Agroecology in North and Latin Americas

Date & Hours: Saturday, May 21, 2016, 13:00 - Sunday, May 22, 2016, 12:00
Venue: Lecture Hall, RIHN( → Access)
Organized: Small-scale Economies Project, Research Institute for Humanity and Nature (RIHN)
Capacity: 70 seats available *Pre-registration required
⇒ Registration Form(Excel / PDF
Contact:Ms. Takehara
Small-scale Economies Project, Research Institute for Humanity and Nature (RIHN)
Phone: 075-707-2240/FAX:075-707-2508
Remarks: Please send an email for registration including name, affiliation, email address and phone number to Ms. Takehara E-mail by no later than 17:00 on 10th May (Tue), 2016. You will receive a confirmation email regarding your participation.


    Part I: Keynote Lecture, and Comments (Open to public, Pre-registration required)
    Date/Time: 21st May (Sat), 2016 13:30 to 17:45
  1. 13:30 - 13:40 Opening Statement
  2. Junko Habu (RIHN)

  3. 13:40 - 14:40 Keynote Lecture
  4. Miguel Altieri(Professor University of California, Berkeley/RIHN Invited Scholar) ⇒ Lecture Schedule

    『Agroecology: Integrating Traditional Knowledge to Empower Social Movements in the Struggle Against Industrial Agriculture』

  5. 14:40 - 15:10 Q&A
  6. 15:10 - 15:30 Coffee Break
  7. 15:30 - 15:45
  8. Sanae Sawanobori(Professor, Keisen University)

  9. 15:45 - 16:00
  10. Narumi Yoshikawa(Associate Professor, Prefectural Hiroshima University)

  11. 16:00 - 16:15
  12. Kazumasa Hitaka(Associate Professor, Ehime University)

  13. 16:15 - 16:30
  14. Shinji Hashimoto(Hashimoto Farm)

  15. 16:30 - 16:45 Coffee Break
  16. 16:45 - 17:45 Discussion
  17. Moderator: Tomiko Yamaguchi (Professor, International Christian University)

  18. 18:00 -      Reception
  19. (Registration and participation fees required)

    Part II: Discussion (Registration required)
    Date/Time: 22nd May (Sat), 2016 9:00 to 12:00
    Topic: Social Design and Agroecology as Science
    Moderator: Tomiko Yamaguchi (Professor, International Christian University)
  20. 9:00 - 9:15  Introduction
  21. Tomiko Yamaguchi (Professor, International Christian University)

  22. 9:15 - 9:30
  23. Agroecology and Organic Farming: Case Studies from Japan

    Ichiro Motono (Lecturer, Kyoto Seika University)

  24. 9:30 - 10:20  Discussion
  25. Session 1 : Organic Farming and Agroecology as Science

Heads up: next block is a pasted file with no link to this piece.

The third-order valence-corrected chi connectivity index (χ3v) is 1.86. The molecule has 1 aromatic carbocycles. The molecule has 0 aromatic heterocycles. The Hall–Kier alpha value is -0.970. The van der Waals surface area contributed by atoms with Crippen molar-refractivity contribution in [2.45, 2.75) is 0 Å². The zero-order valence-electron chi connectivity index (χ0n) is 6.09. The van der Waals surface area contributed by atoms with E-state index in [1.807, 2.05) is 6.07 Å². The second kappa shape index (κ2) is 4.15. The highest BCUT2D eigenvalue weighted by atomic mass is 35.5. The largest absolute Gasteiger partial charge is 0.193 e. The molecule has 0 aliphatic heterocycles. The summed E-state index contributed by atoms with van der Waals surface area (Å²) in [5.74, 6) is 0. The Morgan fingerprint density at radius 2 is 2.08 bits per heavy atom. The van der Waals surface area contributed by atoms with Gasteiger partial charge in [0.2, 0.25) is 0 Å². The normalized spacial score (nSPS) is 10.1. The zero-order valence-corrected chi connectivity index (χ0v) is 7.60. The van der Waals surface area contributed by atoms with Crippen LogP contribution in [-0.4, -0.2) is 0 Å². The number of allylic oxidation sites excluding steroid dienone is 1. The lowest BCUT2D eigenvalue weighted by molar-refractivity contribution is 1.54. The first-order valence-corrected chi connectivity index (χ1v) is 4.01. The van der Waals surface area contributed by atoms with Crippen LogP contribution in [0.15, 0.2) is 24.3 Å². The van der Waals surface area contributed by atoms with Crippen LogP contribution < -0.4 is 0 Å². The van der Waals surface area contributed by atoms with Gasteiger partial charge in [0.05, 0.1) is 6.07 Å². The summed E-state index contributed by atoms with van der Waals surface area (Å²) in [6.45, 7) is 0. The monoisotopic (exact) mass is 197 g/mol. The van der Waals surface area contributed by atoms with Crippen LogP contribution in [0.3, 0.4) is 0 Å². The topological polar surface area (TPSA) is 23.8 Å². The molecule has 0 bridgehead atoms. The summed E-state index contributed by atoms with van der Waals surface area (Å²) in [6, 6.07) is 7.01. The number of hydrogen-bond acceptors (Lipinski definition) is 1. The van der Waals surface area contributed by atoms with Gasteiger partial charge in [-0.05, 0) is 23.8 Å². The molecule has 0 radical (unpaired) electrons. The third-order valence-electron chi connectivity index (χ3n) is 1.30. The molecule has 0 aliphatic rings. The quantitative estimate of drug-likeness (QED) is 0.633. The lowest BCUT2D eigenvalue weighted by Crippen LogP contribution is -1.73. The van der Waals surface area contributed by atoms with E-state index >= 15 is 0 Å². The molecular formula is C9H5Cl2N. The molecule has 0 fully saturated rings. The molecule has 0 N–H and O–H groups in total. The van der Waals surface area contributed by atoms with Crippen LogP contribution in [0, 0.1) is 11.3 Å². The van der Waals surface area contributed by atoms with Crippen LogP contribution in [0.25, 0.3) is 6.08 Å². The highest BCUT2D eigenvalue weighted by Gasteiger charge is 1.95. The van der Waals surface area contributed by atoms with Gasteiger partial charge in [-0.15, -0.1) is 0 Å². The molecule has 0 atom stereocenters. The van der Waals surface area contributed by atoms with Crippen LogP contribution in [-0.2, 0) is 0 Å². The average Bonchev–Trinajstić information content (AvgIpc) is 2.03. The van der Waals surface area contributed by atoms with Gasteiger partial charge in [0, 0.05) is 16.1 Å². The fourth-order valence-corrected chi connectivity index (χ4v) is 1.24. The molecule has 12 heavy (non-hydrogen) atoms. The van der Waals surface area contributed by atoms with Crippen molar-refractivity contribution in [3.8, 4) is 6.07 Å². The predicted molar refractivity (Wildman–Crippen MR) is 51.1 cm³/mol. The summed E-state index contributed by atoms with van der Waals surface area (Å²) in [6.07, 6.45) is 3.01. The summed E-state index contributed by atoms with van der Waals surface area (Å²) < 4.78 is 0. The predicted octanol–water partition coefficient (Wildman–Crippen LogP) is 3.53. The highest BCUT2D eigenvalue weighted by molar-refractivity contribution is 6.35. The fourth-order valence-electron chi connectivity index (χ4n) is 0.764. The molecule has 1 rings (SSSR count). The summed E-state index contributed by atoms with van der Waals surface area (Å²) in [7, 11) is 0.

26. 10:20 - 10:30 Coffee Break
  27. 10:30 - 11:20 Discussion
  28. Session 2 : Social Design based on Agroecology

  29. 11:20 - 11:50  Concluding Discussion
  30. 11:50 - 12:00  Closing Remarks
  31. Junko Habu (Professor, RIHN)

Keynote Lecture Abstract

『Agroecology: Integrating Traditional Knowledge to Empower Social Movements in the Struggle Against Industrial Agriculture』

This lecture will provide an overview of what we call ‘agroecological revolution’ in Latin America. As the expansion of agroexports and biofuels continues unfolding in Latin America and warming the planet, the concepts of food sovereignty and agroecology-based agricultural production gain increasing attention. New approaches and technologies involving the application of blended agroecological science and indigenous knowledge systems are being spearheaded by a significant number of peasants, NGOs and some government and academic institutions, and they are proving to enhance food security while conserving natural resources, and empowering local, regional and national peasant organizations and movements. An assessment of various grassroots initiatives in Latin America reveals that the application of the agroecological paradigm can bring significant environmental, economic and political benefits to small farmers and rural communities as well as urban populations in the region. The trajectory of the agroecological movements in Brazil, the Andean region, Mexico, Central America and Cuba and their potential to scale up agroecological initiatives and thus promote sustainable agrarian and social change is briefly presented and examined. We argue that an emerging threefold ‘agroecological revolution’, namely, epistemological, technical and social, is creating new and unexpected changes directed at restoring local self-reliance, conserving and regenerating natural resource agrobiodiversity, producing healthy foods with low inputs, and empowering peasant organizations. These changes directly challenge neoliberal modernization policies based on agribusiness and agroexports while opening new political roads for Latin American agrarian societies.